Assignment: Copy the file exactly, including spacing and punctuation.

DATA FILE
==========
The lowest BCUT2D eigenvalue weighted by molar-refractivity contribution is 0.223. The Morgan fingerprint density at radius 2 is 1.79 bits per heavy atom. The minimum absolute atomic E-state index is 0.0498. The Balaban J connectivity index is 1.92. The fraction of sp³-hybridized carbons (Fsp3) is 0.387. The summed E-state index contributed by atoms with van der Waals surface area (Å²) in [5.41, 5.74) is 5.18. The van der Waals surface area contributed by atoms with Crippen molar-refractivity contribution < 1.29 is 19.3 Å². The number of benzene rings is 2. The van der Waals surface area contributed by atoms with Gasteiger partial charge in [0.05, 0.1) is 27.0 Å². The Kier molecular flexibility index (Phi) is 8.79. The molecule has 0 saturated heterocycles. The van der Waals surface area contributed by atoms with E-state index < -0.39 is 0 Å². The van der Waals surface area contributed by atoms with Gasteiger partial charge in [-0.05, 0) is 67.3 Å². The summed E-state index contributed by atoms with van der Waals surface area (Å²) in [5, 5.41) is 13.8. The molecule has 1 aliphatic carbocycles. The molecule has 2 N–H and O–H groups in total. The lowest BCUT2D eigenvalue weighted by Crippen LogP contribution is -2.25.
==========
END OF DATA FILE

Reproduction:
The lowest BCUT2D eigenvalue weighted by molar-refractivity contribution is 0.223. The Morgan fingerprint density at radius 2 is 1.79 bits per heavy atom. The minimum absolute atomic E-state index is 0.0498. The Balaban J connectivity index is 1.92. The fraction of sp³-hybridized carbons (Fsp3) is 0.387. The summed E-state index contributed by atoms with van der Waals surface area (Å²) in [5.41, 5.74) is 5.18. The van der Waals surface area contributed by atoms with Crippen molar-refractivity contribution < 1.29 is 19.3 Å². The number of benzene rings is 2. The van der Waals surface area contributed by atoms with Gasteiger partial charge in [0.05, 0.1) is 27.0 Å². The Kier molecular flexibility index (Phi) is 8.79. The molecule has 0 saturated heterocycles. The van der Waals surface area contributed by atoms with E-state index < -0.39 is 0 Å². The van der Waals surface area contributed by atoms with Gasteiger partial charge in [-0.05, 0) is 67.3 Å². The summed E-state index contributed by atoms with van der Waals surface area (Å²) in [5, 5.41) is 13.8. The molecule has 1 aliphatic carbocycles. The molecule has 2 N–H and O–H groups in total. The lowest BCUT2D eigenvalue weighted by Crippen LogP contribution is -2.25.